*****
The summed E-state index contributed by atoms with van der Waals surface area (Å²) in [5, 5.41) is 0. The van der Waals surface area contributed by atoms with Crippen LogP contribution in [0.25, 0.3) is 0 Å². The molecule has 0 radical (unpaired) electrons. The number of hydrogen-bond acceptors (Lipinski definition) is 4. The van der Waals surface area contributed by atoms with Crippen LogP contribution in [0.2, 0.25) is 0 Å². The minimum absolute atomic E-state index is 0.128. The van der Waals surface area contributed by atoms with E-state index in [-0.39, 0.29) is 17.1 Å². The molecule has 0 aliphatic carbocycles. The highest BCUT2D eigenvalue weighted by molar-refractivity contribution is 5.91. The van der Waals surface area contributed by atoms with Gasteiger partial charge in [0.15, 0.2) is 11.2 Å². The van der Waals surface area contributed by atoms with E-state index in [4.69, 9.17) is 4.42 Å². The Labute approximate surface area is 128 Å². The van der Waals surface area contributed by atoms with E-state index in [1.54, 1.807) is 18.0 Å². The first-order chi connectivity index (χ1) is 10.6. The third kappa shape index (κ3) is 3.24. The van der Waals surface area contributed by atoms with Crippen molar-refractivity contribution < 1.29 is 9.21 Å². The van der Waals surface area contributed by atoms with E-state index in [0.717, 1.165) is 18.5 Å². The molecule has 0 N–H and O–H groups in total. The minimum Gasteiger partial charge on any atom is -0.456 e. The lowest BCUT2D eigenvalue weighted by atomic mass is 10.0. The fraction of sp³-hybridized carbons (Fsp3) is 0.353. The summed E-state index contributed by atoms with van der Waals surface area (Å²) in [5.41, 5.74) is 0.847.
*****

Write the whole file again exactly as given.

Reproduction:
The summed E-state index contributed by atoms with van der Waals surface area (Å²) in [5, 5.41) is 0. The van der Waals surface area contributed by atoms with Crippen LogP contribution in [0.25, 0.3) is 0 Å². The molecule has 0 radical (unpaired) electrons. The number of hydrogen-bond acceptors (Lipinski definition) is 4. The van der Waals surface area contributed by atoms with Crippen LogP contribution in [0.2, 0.25) is 0 Å². The minimum absolute atomic E-state index is 0.128. The van der Waals surface area contributed by atoms with E-state index in [-0.39, 0.29) is 17.1 Å². The molecule has 0 aliphatic carbocycles. The highest BCUT2D eigenvalue weighted by molar-refractivity contribution is 5.91. The van der Waals surface area contributed by atoms with Gasteiger partial charge in [0.15, 0.2) is 11.2 Å². The van der Waals surface area contributed by atoms with E-state index in [4.69, 9.17) is 4.42 Å². The Labute approximate surface area is 128 Å². The van der Waals surface area contributed by atoms with E-state index in [1.54, 1.807) is 18.0 Å². The first-order chi connectivity index (χ1) is 10.6. The third kappa shape index (κ3) is 3.24. The van der Waals surface area contributed by atoms with Crippen molar-refractivity contribution < 1.29 is 9.21 Å². The van der Waals surface area contributed by atoms with E-state index in [0.717, 1.165) is 18.5 Å². The molecule has 0 N–H and O–H groups in total. The minimum Gasteiger partial charge on any atom is -0.456 e. The lowest BCUT2D eigenvalue weighted by atomic mass is 10.0. The fraction of sp³-hybridized carbons (Fsp3) is 0.353. The summed E-state index contributed by atoms with van der Waals surface area (Å²) in [5.41, 5.74) is 0.847.